Saturday, April 21, 2012

Forgery and Fraud in Numismatics

“How the West was Faked” is the title of a series of websites (now here) created by John Kleeberg and Theodore V. Buttrey Jr. Broadly, they condemn the forgeries and frauds committed by John J. Ford (1924-2005) and Paul G. Franklin (1919-2000) in the 1950s and 1960s, and extended into our time. Kleeberg and Buttrey are careful; and the narrative is compelling. What follows here is my own summary based on my own experiences touching on that story.

John J. Ford
from BiddlesBank.com
John J. Ford was respected within the numismatic community by just about everyone -- except Eric P. Newman.  Ford started at New York City coin shops as a youngster. After World War II and through the 1960s, Ford worked at New Netherlands and is cited as a founding member of the Numismatic Bibliomania Society at the ANA convention at Cincinnati in 1980.  Eric P. Newman served as president of the American Numismatic Society. He is the author and co-author of several important books and many significant papers, including of Early Paper Money of America, the standard reference on fiat currency of the American Revolution. Newman earned a BS at MIT in 1932 and a JD at Washington University in 1935. John J. Ford was self-educated. Newman is a scholar. Ford was a salesman. Newman long suspected Ford of dishonesty and is widely accepted as the engine behind occasional unsuccessful efforts to unmask and defrock Ford.

The Ford-Newman controversy carried over into the 21st century. Their seconds were Michael J. Hodder for Ford and Ted Buttrey for Newman.  (Hodder is an expert in U.S. Colonial numismatics. His degrees include masters from both the City College of New York and New York University and a Candidate in Philosophy from Berkeley.  Buttrey's doctorate is from Princeton; he was chair of the Classics department at the University of Michigan.)  Hodder and Buttrey engaged in a “Great Debate” over Fake Western Assay Bars at the 1999 ANA convention in Chicago. Nothing was settled there; and Ford launched a $6 million lawsuit against Buttrey for libel.  (I filed an amicus brief with the court which was not accepted.) Meanwhile, difficult and troubled finances at the American Numismatic Society forced the release of several curators, Kleeberg among them. He was then free to join Buttrey in pursuit of Ford. Their work caused the Smithsonian to close its exhibit of American numismatics because some of their artifacts were questioned and ultimately condemned as fakes.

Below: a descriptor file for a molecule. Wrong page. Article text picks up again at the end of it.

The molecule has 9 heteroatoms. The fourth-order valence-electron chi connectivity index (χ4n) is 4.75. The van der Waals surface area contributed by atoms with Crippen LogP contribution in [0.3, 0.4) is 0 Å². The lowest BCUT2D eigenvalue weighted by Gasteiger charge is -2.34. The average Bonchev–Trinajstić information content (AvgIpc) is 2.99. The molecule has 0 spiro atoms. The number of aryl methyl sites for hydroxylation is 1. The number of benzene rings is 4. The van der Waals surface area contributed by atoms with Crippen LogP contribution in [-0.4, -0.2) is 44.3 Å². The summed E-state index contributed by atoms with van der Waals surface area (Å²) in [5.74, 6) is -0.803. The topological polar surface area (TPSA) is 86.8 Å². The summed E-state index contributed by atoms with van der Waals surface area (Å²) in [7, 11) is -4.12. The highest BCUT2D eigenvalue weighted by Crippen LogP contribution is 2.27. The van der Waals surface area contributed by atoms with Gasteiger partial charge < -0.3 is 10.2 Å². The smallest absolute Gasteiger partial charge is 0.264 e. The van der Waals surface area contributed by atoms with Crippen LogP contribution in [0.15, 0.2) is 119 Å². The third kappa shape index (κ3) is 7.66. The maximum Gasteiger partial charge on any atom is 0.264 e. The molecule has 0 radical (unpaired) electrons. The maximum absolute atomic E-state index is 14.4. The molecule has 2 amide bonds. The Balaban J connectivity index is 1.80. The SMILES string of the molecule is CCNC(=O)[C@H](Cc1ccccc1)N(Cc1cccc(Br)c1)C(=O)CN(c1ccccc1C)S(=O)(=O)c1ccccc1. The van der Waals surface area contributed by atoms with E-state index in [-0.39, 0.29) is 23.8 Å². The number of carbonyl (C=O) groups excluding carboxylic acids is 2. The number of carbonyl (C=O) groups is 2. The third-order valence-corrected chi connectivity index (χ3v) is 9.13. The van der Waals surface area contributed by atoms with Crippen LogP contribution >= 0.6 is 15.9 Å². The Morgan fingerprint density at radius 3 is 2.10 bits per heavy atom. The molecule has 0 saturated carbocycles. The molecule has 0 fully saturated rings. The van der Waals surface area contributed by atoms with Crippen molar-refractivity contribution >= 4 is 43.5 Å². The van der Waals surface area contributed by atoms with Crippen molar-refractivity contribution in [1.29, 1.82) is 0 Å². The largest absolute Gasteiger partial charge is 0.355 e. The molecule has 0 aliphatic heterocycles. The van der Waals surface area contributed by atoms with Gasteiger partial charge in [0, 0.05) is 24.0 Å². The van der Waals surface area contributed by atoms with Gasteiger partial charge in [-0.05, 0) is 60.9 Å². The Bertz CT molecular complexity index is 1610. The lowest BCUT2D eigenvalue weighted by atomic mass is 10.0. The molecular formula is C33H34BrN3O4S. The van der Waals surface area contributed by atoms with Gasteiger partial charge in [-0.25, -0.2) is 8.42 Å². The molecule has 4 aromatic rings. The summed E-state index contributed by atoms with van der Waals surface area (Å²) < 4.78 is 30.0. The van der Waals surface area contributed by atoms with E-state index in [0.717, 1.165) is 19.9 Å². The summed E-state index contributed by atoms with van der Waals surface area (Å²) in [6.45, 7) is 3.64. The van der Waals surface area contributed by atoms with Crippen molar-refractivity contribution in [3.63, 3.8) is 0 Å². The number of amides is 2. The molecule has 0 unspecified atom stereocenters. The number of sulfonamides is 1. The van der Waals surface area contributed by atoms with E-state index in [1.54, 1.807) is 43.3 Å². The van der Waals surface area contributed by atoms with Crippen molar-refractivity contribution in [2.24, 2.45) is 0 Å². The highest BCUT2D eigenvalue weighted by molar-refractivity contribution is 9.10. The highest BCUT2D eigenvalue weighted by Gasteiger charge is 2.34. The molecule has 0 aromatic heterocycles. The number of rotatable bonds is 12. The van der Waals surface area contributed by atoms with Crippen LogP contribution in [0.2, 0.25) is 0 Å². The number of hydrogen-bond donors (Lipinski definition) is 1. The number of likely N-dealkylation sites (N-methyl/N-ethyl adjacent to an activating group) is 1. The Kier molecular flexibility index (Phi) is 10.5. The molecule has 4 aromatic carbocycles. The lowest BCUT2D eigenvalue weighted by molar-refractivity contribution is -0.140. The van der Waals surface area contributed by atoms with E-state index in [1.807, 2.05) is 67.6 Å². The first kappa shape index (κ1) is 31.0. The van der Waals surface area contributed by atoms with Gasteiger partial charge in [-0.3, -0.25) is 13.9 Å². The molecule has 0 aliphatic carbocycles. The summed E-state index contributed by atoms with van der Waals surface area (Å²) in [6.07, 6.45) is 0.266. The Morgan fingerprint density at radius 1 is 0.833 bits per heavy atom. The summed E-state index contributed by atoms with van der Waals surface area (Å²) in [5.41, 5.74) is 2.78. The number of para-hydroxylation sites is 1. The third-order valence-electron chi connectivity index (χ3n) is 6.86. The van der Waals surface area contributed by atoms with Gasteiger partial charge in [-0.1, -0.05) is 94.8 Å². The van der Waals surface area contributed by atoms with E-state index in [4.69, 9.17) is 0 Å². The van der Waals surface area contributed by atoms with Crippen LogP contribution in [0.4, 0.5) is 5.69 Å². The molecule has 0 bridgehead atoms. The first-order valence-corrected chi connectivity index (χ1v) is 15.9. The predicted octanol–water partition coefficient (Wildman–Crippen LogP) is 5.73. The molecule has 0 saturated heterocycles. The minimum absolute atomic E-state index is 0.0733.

For twenty years, Paul Franklin made fake western assay bars which John J. Ford sold to collectors.  The pair researched old newspapers, found the names of assayers, and created punches and logotypes to match the art of the advertisements. Franklin made the bars; Ford invented the stories behind them. Then, Henry Clifford decided that he wanted to own them all and began buying them from other collectors as well as from Ford. When Clifford’s estate went on the market, all these bars (and some private coins) came together in one place at one time. The Henry H. Clifford Collection: Coins of the West was the sylloge for a public auction by Bowers and Ruddy Galleries, Inc., March 18-20, 1982. (Known as the Dean of American Numismatics, Q. David Bowers is the author of very many books and has served as president of the ANA.)  When the Clifford Catalog was published the glaring inconsistencies were impossible to ignore – except by those who never see the elephant in the room.  And American numismatics is house full of elephants.